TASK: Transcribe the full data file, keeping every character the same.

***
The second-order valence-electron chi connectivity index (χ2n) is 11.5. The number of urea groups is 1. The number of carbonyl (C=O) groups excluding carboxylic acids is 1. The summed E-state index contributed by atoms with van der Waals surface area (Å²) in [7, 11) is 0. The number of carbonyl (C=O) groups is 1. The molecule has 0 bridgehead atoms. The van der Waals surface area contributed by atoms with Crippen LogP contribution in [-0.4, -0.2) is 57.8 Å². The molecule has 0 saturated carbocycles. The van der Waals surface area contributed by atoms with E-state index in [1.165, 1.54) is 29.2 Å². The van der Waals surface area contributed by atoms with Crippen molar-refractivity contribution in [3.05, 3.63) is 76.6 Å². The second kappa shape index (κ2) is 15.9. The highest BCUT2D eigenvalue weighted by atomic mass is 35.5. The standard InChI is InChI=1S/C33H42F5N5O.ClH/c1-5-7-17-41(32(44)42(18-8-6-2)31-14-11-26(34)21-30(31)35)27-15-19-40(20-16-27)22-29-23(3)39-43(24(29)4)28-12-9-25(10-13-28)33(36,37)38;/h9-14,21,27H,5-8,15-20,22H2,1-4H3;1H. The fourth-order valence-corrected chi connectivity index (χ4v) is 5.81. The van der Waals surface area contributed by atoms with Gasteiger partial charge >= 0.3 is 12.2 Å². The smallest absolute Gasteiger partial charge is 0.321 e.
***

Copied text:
The second-order valence-electron chi connectivity index (χ2n) is 11.5. The number of urea groups is 1. The number of carbonyl (C=O) groups excluding carboxylic acids is 1. The summed E-state index contributed by atoms with van der Waals surface area (Å²) in [7, 11) is 0. The number of carbonyl (C=O) groups is 1. The molecule has 0 bridgehead atoms. The van der Waals surface area contributed by atoms with Crippen LogP contribution in [-0.4, -0.2) is 57.8 Å². The molecule has 0 saturated carbocycles. The van der Waals surface area contributed by atoms with E-state index in [1.165, 1.54) is 29.2 Å². The van der Waals surface area contributed by atoms with Crippen molar-refractivity contribution in [3.05, 3.63) is 76.6 Å². The second kappa shape index (κ2) is 15.9. The highest BCUT2D eigenvalue weighted by atomic mass is 35.5. The standard InChI is InChI=1S/C33H42F5N5O.ClH/c1-5-7-17-41(32(44)42(18-8-6-2)31-14-11-26(34)21-30(31)35)27-15-19-40(20-16-27)22-29-23(3)39-43(24(29)4)28-12-9-25(10-13-28)33(36,37)38;/h9-14,21,27H,5-8,15-20,22H2,1-4H3;1H. The fourth-order valence-corrected chi connectivity index (χ4v) is 5.81. The van der Waals surface area contributed by atoms with Gasteiger partial charge >= 0.3 is 12.2 Å². The smallest absolute Gasteiger partial charge is 0.321 e.